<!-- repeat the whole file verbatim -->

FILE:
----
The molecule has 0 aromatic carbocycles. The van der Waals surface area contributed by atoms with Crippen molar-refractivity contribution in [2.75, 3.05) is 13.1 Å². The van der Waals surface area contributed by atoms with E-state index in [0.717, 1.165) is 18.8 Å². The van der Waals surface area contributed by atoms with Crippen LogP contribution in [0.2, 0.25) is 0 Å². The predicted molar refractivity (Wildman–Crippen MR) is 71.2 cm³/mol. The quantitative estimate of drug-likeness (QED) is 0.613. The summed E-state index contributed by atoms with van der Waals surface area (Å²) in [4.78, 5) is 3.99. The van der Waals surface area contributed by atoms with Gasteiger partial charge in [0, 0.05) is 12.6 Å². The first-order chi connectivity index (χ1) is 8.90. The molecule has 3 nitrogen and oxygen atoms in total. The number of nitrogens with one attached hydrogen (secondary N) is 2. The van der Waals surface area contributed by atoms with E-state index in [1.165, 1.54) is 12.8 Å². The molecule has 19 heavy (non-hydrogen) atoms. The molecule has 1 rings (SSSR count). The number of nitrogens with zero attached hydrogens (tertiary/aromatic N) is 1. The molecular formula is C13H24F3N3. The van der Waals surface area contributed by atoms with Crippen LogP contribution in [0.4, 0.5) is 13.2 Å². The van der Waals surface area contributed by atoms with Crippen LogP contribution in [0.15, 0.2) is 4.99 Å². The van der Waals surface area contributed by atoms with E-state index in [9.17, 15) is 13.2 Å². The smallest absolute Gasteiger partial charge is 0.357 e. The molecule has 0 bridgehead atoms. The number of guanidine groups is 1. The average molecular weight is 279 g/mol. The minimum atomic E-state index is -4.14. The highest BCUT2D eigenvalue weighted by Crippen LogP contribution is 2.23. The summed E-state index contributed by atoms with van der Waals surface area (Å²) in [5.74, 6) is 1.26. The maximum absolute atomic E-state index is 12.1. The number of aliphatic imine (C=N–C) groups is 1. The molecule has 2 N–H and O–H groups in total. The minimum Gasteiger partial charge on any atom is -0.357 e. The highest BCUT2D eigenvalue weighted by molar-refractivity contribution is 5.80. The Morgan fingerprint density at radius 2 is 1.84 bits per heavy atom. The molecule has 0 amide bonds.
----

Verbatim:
The molecule has 0 aromatic carbocycles. The van der Waals surface area contributed by atoms with Crippen molar-refractivity contribution in [2.75, 3.05) is 13.1 Å². The van der Waals surface area contributed by atoms with E-state index in [0.717, 1.165) is 18.8 Å². The van der Waals surface area contributed by atoms with Crippen LogP contribution in [0.2, 0.25) is 0 Å². The predicted molar refractivity (Wildman–Crippen MR) is 71.2 cm³/mol. The quantitative estimate of drug-likeness (QED) is 0.613. The summed E-state index contributed by atoms with van der Waals surface area (Å²) in [4.78, 5) is 3.99. The van der Waals surface area contributed by atoms with Gasteiger partial charge in [0, 0.05) is 12.6 Å². The first-order chi connectivity index (χ1) is 8.90. The molecule has 3 nitrogen and oxygen atoms in total. The number of nitrogens with one attached hydrogen (secondary N) is 2. The van der Waals surface area contributed by atoms with E-state index in [1.165, 1.54) is 12.8 Å². The molecule has 19 heavy (non-hydrogen) atoms. The molecule has 1 rings (SSSR count). The number of nitrogens with zero attached hydrogens (tertiary/aromatic N) is 1. The molecular formula is C13H24F3N3. The van der Waals surface area contributed by atoms with Crippen LogP contribution in [0.4, 0.5) is 13.2 Å². The van der Waals surface area contributed by atoms with Crippen LogP contribution in [0.15, 0.2) is 4.99 Å². The van der Waals surface area contributed by atoms with E-state index in [9.17, 15) is 13.2 Å². The smallest absolute Gasteiger partial charge is 0.357 e. The molecule has 0 bridgehead atoms. The number of guanidine groups is 1. The average molecular weight is 279 g/mol. The minimum atomic E-state index is -4.14. The highest BCUT2D eigenvalue weighted by Crippen LogP contribution is 2.23. The summed E-state index contributed by atoms with van der Waals surface area (Å²) in [5.74, 6) is 1.26. The maximum absolute atomic E-state index is 12.1. The number of aliphatic imine (C=N–C) groups is 1. The molecule has 2 N–H and O–H groups in total. The minimum Gasteiger partial charge on any atom is -0.357 e. The highest BCUT2D eigenvalue weighted by molar-refractivity contribution is 5.80. The Morgan fingerprint density at radius 2 is 1.84 bits per heavy atom. The molecule has 0 amide bonds.